Sonny Rollins – The Bridge
There are so, so, so many reasons to love this album.
#1 Sonny Rollins
#2 Jim Hall
#3 Sonny Rollins & Jim Hall together
Them’s is reason enough.
But how about a narrative backstory so compelling that there is a movement afoot to have the Williamsburg Bridge renamed after Sonny Rollins?
Sonny Rollins – Saxophone Colossus
I’ve heard it said that Sonny Rollins is the greatest all-around soloist in the history of jazz, and it can be hard to argue against this assessment.
As an arch conceptualist with a broad conception of melodic possibility and an endless store of imagination and ideas, Sonny Rollins has historically been one of very few jazz players who can escort a listener along album-length improvisations without ever once repeating himself, unless it was intentional, and for effect.
While Coltrane did it with just a sheer, desperate, searching desire to reach something just beyond where he’d just been, Rollins does it with a sort of mathematical sense of play; he’s not a “math” player by ANY stretch of the imagination, but the rigor of his playfulness, the logic of his lilt, and the architecture of even his most out improvisations, are consistently and unfailingly works of geometric precision.
It’s all here on this release; an album many consider his masterpiece. He is at turns mysterious, playful, funky, angular, and swinging, and his enormous tone invites you into a sonic world totally owned by no one but Sonny Rollins.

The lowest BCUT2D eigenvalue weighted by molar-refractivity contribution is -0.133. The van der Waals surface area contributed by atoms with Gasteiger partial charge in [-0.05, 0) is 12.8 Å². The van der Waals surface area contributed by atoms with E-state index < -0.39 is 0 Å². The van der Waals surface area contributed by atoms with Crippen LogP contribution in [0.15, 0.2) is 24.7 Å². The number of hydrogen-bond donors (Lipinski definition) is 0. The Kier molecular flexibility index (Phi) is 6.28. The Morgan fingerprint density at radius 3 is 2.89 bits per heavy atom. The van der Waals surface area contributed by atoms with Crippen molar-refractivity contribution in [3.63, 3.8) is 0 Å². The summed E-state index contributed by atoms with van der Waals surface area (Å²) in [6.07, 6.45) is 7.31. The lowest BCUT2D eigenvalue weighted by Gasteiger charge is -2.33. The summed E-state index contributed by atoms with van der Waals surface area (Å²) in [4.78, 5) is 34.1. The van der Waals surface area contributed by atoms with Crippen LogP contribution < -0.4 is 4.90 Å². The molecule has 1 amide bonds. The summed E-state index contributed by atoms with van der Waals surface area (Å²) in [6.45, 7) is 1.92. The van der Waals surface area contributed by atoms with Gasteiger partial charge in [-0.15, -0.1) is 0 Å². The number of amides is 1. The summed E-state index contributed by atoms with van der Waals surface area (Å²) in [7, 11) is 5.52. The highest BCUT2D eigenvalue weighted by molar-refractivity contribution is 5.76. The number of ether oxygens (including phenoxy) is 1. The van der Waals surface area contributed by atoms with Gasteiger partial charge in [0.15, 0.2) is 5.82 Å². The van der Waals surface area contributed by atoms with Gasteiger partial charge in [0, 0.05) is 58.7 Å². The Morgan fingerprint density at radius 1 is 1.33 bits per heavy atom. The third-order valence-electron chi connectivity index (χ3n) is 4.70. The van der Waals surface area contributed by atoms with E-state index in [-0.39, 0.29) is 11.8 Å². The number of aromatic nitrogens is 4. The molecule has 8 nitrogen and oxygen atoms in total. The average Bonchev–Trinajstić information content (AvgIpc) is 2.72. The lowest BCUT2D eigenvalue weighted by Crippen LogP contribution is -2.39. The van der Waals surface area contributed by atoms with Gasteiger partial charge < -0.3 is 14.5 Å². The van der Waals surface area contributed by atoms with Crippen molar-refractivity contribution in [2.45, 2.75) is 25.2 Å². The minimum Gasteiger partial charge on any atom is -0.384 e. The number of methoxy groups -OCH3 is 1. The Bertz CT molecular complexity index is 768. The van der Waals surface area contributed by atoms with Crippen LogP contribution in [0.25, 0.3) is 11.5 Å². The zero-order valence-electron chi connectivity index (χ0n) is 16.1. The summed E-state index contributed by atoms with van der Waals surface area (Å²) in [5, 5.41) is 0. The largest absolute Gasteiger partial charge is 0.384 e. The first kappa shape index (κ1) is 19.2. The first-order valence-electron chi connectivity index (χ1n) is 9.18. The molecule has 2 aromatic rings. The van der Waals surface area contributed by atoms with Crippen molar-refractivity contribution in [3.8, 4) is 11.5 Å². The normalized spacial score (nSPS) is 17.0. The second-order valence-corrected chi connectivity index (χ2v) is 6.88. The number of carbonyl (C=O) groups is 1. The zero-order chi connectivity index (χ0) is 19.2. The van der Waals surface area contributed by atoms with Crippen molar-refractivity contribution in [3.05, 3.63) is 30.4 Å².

Sonny Rollins and the Contemporary Leaders
There is so, so, so MUCH material to choose from when it comes to talking about Sonny Rollins. So, as a point-of-entry, because I need one, I’ll rely on the first album of his I ever heard. A friend gifted me this on cassette in the late 80s, and rarely a month has gone by where I haven’t listened to it at some point since. The cassette is long gone of course, but the music remains!
This is an album of some significance in the Rollins canon, as it was the last he’d record before his self-imposed 3-year exile from professional music; a sabbatical famously spent practicing on the Williamsburg bridge, and time off that would ultimately lead to The Bridge in 1961, upon his return.
The album was a West Coast date that featured Hampton Hawes, Barney Kessel, Leroy Vinnegar, and Shelly Manne, all of whom were also “leaders” for titles on the Contemporary label.
The album is so playful, and inspired, and it swings so hard, and it’s just truly a joy to hear this music. Highly, highly recommended.